Thursday 26 Nov 2020 | 01:09 | SYDNEY
Thursday 26 Nov 2020 | 01:09 | SYDNEY

Understanding China\ secret world


Sam Roggeveen


29 September 2010 12:36

I'm reading Richard McGregor's The Party: The Secret World of China's Communist Rulers, and based on the first half of the book, I couldn't recommend it more highly.

One feature I really like is McGregor's regular use of parallels to make the unfamiliar seem familiar. This sort of thing might come off as condescending to China experts reading the book. But for me, a passage like the following (p.72), about the organisation department within the Communist Party, is a huge help. The reach and influence of this bureaucracy was a complete revelation to me, but it wouldn't have had half the impact if the story had not been so well told:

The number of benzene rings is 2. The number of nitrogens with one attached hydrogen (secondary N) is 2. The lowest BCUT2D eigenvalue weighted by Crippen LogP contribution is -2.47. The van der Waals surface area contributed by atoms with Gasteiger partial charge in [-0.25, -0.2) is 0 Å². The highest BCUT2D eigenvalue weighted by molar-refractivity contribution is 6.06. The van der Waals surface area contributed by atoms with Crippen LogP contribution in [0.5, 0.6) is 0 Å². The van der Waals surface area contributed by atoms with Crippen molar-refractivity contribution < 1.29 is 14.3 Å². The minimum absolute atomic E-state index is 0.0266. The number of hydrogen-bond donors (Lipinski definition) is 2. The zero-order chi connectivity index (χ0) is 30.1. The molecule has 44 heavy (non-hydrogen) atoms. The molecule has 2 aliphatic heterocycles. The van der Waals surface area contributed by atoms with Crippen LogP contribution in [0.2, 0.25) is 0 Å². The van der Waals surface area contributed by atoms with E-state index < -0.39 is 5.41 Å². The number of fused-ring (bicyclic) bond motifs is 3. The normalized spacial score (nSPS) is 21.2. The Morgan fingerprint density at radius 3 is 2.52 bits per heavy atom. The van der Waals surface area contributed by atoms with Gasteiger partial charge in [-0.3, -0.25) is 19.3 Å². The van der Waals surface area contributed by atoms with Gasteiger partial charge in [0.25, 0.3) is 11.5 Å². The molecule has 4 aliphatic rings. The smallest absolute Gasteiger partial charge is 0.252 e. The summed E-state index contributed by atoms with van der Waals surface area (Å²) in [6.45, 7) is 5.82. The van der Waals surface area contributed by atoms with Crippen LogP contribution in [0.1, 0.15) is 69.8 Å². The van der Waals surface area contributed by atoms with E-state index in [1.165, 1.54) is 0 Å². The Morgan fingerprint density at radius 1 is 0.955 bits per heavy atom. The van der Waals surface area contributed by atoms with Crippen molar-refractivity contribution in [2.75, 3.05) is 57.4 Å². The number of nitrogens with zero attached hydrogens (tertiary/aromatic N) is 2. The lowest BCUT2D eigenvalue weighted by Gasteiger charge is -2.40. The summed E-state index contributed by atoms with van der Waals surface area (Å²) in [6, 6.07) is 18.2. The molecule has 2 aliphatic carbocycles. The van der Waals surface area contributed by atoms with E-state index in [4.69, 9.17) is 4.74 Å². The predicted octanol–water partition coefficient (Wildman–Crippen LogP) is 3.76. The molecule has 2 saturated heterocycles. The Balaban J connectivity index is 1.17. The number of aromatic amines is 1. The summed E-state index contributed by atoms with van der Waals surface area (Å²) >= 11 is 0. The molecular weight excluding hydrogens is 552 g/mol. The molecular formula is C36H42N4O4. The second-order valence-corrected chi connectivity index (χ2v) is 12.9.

The department is accurately, if blandly, described as the human resources arm of the Party, but this does not do justice to its extraordinary brief and the way it is empowered to penetrate every state body, and even some nominally private ones, throughout the country. The best way to get a sense of the department's job is to conjure up an imaginary parallel body in Washington. A similar department in the US would oversee the appointment of the entire US cabinet, state governors and their deputies, the mayors of major cities, the heads of all federal regulatory agencies, the chief executives of GE, Exxon-Mobile, Wal-Mart and about fifty of the remaining largest US companies, the justices on the Supreme court, the editors of the New York Times, the Wall Street Journal and the Washington Post, the bosses of the TV networks and cable stations, the presidents of Yale and Harvard and other big universities, and the head of think-tanks like the Brookings Institution and the Heritage Foundation. Not only that, the vetting process would take place behind closed doors, and the appointments announced without any accompanying explanation...